The Patent Office is not supposed to issue separate patents for the same invention to competing inventors. Several statutory provisions empower the Office to reject pre-AIA patent application claims of the later inventor. But sometimes it’s not clear who is the later inventor. Those provisions are therefore unhelpful. So, the Patent Trial and Appeal Board administers an increasingly rare proceeding called an “interference” to assesses which inventor was the last to invent. Through this proceeding, the Office cancels as unpatentable (under pre-AIA 35 USC § 102(g)) the claims of the inventor the Board determines was last to invent.

Contested interferences, though rare, are time-consuming, complex, and expensive. For these and other reasons, Congress eliminated interferences for applications (and patents issuing therefrom) filed on or after the March 16, 2013, AIA effective date, but not for such applications effectively filed before that date. So, what is the Patent Office supposed to do when a pre-AIA application is claiming the same invention as an AIA patent?  The Patent Office recently confronted this question, declared an interference, and eventually canceled over 140 claims of five AIA patents as they were presented by the later inventor. This is only part of a story that began over ten years ago.


In February 2013, scientists at The Rockefeller University filed a provisional patent application describing methods of modifying bacterial genomes. A year later, they filed a non-provisional application, which WIPO published in August 2014. A later continuation application Rockefeller filed in 2016 claimed what its provisional application earlier disclosed. Around the same time in 2016, scientists at SNIPR Technologies Limited filed a patent application claiming the same methods. SNIPR had not, however, previously filed applications on these methods.

Through the vagaries of examination and expedited-examination requests SNIPR filed, the Patent Office issued SNIPR five patents on these methods between November 2019 and March 2020. Meanwhile, Rockefeller’s application was still being examined. Upon realizing this, the Rockefeller applicants—who apparently disclosed the same invention three years earlier (!)—persuaded the Board to declare an interference between their pre-AIA application and these SNIPR patents.

What did the Board do?

The Board’s declaration of interference designated Rockefeller as the senior party and SNIPR as the junior party. This designation was based on the Board’s assessment that Rockefeller’s first application, filed in 2013, disclosed an embodiment of the interfering invention, earlier than SNIPR’s first application, filed in 2016. SNIPR moved to terminate the interference, arguing that the Board lacked authority to conduct the interference and cancel its AIA patents. The Board has previously declared several interferences each involving a pure AIA patent and a pre-AIA patent application, yet refused to address this jurisdictional argument. In those interferences, the Board addressed different jurisdictional arguments.* But now forced to address the issue, the Board denied SNIPR’s motion.

The Board reasoned that the Patent Office must examine Rockefeller’s pre-AIA application for compliance with pre-AIA § 102(g), which requires an interference between Rockefeller’s application claims and SNIPR’s patent claims. Continuing, the Board said that once it declares an interference, pre-AIA 35 USC § 135(a) requires the Board to assess priority of invention. Here, because SNIPR alleged no invention date before the Rockefeller 2013 application’s filing date, the Board entered judgment against SNIPR. The Board also dismissed (perhaps, improvidently) as moot SNIPR’s motion that argued Rockefeller’s applications do not describe the claimed invention in compliance with the first paragraph of 35 USC § 112. SNIPR Tech. Ltd. v. The Rockefeller Univ., No. 106,123 (PTAB Nov. 19, 2021) (Decision and Judgment). Based on the Board’s decision and judgment, the Office was poised to cancel SNIPR’s involved claims in five patents.

Rockefeller’s windfall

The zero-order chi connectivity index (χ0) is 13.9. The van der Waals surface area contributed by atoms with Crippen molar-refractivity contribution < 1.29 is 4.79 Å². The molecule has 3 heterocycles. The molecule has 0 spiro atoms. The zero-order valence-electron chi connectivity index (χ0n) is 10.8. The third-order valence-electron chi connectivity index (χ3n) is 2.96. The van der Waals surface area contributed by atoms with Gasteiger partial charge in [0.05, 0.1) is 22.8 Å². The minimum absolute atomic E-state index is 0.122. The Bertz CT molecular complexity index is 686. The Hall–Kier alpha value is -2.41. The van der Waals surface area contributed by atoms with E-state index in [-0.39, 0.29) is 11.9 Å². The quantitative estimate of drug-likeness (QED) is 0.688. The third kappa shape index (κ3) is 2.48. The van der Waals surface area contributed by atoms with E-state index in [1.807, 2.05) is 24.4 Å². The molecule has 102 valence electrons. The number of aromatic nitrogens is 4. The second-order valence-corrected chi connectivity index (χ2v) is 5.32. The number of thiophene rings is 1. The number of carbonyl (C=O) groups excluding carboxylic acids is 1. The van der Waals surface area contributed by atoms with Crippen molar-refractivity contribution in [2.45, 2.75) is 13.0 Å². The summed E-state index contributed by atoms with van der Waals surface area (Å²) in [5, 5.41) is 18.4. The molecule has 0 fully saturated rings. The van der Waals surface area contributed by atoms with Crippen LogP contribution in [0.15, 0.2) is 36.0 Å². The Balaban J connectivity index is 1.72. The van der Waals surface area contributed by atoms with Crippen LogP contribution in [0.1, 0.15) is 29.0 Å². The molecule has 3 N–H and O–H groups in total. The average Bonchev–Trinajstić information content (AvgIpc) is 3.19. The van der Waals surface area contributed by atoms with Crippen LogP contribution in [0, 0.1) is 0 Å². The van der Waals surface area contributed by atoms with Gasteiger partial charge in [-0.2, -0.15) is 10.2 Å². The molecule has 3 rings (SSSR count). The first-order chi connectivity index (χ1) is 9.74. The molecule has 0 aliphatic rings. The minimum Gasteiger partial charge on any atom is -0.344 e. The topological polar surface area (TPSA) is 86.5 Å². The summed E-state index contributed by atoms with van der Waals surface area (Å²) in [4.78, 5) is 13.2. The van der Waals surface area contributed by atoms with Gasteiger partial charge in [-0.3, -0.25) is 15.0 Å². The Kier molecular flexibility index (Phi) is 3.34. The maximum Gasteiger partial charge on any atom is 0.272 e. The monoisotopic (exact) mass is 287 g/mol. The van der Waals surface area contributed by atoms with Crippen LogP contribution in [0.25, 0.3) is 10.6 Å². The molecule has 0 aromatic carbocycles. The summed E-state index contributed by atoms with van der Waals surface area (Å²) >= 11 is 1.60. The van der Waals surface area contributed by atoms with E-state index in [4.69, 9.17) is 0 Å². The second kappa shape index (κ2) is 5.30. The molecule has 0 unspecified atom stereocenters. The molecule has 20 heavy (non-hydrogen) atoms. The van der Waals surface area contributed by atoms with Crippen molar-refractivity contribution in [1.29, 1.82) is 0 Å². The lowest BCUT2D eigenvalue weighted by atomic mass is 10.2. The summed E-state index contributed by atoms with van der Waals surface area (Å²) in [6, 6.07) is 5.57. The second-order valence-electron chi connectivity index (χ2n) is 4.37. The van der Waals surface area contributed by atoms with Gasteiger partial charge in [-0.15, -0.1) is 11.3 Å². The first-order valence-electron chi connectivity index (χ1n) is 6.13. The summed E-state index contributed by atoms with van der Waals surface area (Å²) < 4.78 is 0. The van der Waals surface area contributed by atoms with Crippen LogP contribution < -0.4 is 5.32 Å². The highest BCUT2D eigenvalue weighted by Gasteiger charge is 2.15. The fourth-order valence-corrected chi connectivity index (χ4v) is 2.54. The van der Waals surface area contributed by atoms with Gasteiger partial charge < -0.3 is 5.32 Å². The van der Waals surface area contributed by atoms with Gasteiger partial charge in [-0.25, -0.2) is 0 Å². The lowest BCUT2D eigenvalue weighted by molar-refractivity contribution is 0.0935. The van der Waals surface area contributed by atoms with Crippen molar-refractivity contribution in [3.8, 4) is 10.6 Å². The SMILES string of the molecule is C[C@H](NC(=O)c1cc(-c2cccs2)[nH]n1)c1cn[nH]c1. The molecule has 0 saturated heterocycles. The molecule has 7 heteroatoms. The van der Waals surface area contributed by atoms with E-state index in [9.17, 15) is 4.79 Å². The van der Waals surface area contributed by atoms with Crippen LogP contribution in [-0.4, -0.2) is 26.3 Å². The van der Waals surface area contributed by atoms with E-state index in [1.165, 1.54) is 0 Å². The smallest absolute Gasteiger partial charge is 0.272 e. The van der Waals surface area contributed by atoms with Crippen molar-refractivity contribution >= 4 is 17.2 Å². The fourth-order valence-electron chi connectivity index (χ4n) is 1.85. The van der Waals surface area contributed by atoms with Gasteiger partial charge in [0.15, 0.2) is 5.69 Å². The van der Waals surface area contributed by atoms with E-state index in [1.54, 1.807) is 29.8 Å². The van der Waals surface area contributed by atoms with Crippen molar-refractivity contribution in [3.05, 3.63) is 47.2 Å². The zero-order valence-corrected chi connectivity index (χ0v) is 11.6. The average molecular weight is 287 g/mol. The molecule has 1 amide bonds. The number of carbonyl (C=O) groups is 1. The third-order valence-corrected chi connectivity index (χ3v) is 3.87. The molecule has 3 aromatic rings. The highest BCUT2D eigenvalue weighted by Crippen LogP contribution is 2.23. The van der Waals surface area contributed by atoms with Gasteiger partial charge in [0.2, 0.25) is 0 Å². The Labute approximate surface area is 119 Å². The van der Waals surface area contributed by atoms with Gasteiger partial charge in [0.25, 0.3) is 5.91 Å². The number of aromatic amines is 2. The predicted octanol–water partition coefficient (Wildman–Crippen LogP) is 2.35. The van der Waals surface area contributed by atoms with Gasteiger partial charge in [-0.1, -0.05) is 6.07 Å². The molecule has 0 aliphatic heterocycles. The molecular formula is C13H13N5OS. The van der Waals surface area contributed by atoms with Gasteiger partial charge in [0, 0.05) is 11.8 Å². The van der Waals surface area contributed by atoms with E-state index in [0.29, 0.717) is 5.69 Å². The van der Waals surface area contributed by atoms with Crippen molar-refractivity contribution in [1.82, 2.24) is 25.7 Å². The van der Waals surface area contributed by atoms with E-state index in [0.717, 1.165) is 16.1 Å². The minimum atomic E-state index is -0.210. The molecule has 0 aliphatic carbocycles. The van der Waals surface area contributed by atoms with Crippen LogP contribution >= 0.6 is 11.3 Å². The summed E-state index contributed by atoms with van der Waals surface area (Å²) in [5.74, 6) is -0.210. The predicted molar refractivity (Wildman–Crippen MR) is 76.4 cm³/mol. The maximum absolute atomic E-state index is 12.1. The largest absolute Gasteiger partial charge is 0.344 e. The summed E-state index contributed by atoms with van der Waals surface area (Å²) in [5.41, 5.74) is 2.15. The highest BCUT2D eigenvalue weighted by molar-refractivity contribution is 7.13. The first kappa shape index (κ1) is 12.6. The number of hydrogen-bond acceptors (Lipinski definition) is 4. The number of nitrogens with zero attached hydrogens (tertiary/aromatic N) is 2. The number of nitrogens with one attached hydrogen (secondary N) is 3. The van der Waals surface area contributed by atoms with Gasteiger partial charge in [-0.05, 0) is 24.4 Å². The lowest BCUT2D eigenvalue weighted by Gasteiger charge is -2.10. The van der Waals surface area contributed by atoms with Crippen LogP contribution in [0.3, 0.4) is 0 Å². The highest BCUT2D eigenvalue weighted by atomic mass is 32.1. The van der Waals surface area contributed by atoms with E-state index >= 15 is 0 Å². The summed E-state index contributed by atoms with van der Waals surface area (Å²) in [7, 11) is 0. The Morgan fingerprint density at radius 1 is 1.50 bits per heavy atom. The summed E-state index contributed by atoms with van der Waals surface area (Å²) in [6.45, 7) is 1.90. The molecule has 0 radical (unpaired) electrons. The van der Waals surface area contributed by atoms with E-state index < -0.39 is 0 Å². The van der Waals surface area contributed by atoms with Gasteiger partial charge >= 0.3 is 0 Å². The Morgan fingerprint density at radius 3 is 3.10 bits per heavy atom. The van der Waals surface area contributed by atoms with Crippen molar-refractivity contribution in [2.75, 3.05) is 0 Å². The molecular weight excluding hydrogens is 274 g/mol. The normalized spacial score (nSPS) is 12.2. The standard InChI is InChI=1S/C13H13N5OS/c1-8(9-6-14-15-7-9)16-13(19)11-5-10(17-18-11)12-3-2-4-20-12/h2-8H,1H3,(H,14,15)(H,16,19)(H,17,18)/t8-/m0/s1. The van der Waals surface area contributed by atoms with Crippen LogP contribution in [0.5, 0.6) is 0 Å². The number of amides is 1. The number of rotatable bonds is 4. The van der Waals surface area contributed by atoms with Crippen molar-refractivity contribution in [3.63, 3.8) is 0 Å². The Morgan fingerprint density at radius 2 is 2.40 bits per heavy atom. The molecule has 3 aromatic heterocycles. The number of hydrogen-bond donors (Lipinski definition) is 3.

Consider what Rockefeller accomplished. Expending little more than the attorney fees in requesting the interference—a ministerial filing here given the parties’ wildly disparate filing dates—and later opposing SNIPR’s jurisdictional motion, Rockefeller persuaded the Board to cancel five patents, which collectively included more than 140 claims. In doing so, Rockefeller paid and owed no fees to the Patent Office for the proceeding. How so, you may ask?  Well, the Office collects no fees for declaring or administering interferences. So, historically, for applicants claiming the same invention as one recited in a competitor’s patent, interferences offer a free opportunity not only to cancel the competitor patent but also obtain a patent. Contrast the filing fee-free interference with the filing fees Rockefeller would have incurred had it challenged the SNIPR patents in five post grant review proceedings—fees exceeding $300,000! 

Furthermore, based on the interference declaration, the Board summarily determined the 140+ SNIPR patent claims (and Rockefeller’s fourteen application claims) to be presumptively obvious variants of the interference count. That is an exceptionally important determination unique to interferences because each party’s claims stand and fall together with the Board’s conclusion on priority. SNIPR did not meaningfully contest that aspect of the declaration (beyond unsuccessfully complaining a few claims of its patents were not obvious variants of the count). Consequently, when the Board denied SNIPR’s jurisdictional motion, the Board also concluded that the 140+ SNIPR claims were unpatentable to SNIPR because SNIPR had alleged no invention date earlier than Rockefeller’s 2013 provisional application filing date. If the filing fee-savings are not impressive enough, consider the expenses—attorney fees, expert witness fees, court reporter fees, etc.—Rockefeller would have incurred in challenging the 140+ claims over printed publication prior art (e.g., the Rockefeller 2014 published parent application) in five separate PGR proceedings.

Federal Circuit reverses

Following the Board’s judgment, Rockefeller’s application was likely to be allowed and issued, while SNIPR’s patents were set to be cancelled. But all Board judgments are appealable. And on SNIPR’s appeal, this story took a dramatic turn. SNIPR’s basic argument on appeal was the same as before the Board. But, unlike the Board, the Federal Circuit sided with SNIPR and reversed the Board’s decision. SNIPR Techs. Ltd. v. The Rockefeller Univ., Appeal 2022-1260 (Fed. Cir. July 14, 2023).

At the outset, the court stated “[t]he AIA’s effective date provision, AIA § 3(n), makes clear that interferences and other first-to-invent aspects of pre-AIA law do not apply to patents exclusively governed by the AIA and issued under the new first-inventor-to-file regime.” Slip Op. at 2. The court then explained its decision, recounting the text, purpose, and history of the AIA before concluding that SNIPR’s AIA patents cannot be subject to an interference.